Remember Sa-i-Gu

April 29 is the anniversary of the Los Angeles Riots. In the Korean American community, it’s known as Sa-i-Gu. If you’re wondering why I’m posting about this on a blog about Korean culture, well a few years ago I would have wondered the same thing. But as I’ve been learning about Korean culture and Korean Americans, I’ve come to understand that more than the acquittal of white officers played a part in the riots.

Most of the media coverage on the riots focused on the white officers and the beating of African-American Rodney King. But even before the acquittal, hostilities were running high in this area of L.A. between Korean Americans and African Americans after the 1991 shooting death of 15-year-old Latasha Harlins, who was African American, by Soon-Ja Du, a 51-year-old store owner of Korean descent. Du received probation, a fine, and community service for the shooting.

One history of Koreans in America that I’ve read also noted that a lack of understanding of Korean culture by African Americans might have played a part in the hostilities too. Koreans traditionally don’t hand back change when making a transaction, they lay the money on the counter. Also it’s part of Korean culture to not make much eye contact when you’re speaking; holding eye contact is considered disrespectful. But if someone didn’t know these customs, the customs could appear disrespectful when looked at from an American perspective.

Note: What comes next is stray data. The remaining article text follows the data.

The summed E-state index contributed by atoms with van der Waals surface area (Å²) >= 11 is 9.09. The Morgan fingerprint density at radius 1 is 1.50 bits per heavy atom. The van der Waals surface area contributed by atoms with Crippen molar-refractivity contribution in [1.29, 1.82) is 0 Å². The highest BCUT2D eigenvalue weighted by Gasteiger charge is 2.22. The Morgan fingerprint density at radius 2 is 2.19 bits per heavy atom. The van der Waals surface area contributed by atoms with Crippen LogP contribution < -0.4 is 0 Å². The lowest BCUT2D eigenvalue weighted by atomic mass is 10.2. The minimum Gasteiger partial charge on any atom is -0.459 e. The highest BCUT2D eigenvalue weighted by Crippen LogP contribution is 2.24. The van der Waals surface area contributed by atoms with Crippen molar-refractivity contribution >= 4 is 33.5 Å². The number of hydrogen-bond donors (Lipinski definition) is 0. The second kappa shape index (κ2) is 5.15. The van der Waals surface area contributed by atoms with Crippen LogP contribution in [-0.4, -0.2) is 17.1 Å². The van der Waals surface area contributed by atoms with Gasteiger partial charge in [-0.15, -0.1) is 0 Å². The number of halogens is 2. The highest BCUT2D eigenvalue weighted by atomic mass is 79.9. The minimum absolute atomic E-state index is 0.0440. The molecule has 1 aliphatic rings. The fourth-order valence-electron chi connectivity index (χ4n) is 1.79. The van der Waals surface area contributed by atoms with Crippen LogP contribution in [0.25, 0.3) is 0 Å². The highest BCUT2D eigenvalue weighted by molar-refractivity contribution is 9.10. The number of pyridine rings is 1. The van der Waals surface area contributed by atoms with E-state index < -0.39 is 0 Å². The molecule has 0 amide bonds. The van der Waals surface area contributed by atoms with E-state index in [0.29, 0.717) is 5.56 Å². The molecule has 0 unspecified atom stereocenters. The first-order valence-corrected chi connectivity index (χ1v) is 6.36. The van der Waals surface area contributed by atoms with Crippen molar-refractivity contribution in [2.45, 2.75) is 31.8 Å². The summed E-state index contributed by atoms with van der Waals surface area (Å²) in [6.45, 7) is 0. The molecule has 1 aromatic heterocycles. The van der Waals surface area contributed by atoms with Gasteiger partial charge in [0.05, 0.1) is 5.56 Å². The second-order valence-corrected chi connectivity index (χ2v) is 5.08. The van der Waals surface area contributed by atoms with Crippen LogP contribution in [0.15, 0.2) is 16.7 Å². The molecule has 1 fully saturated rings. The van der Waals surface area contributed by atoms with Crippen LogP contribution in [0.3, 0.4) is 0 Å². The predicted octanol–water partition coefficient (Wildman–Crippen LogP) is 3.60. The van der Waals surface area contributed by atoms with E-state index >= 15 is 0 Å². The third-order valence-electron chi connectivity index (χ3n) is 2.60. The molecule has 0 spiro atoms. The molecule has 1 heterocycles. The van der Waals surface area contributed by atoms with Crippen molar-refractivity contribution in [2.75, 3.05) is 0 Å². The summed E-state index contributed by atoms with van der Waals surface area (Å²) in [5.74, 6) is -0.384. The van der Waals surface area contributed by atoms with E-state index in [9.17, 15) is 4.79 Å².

From what I’ve learned the acquittal of the officers on April 29, 1992, in the Rodney King beating may have just been the straw that broke the camel’s back, so to speak. The hostilities reached a boiling point and the riots resulted.

Since the riots centered in South Central LA and Koreatown, some 2,000 businesses owned by Korean-Americans were destroyed and an estimated $400 million dollars of damage was done. Many of those business have never reopened.

April 29, Sa-i-Gu, is a day of remember for the Korean American community. I would encourage you to learn more about these events to gain a better understanding of an event most of us think we remember well.

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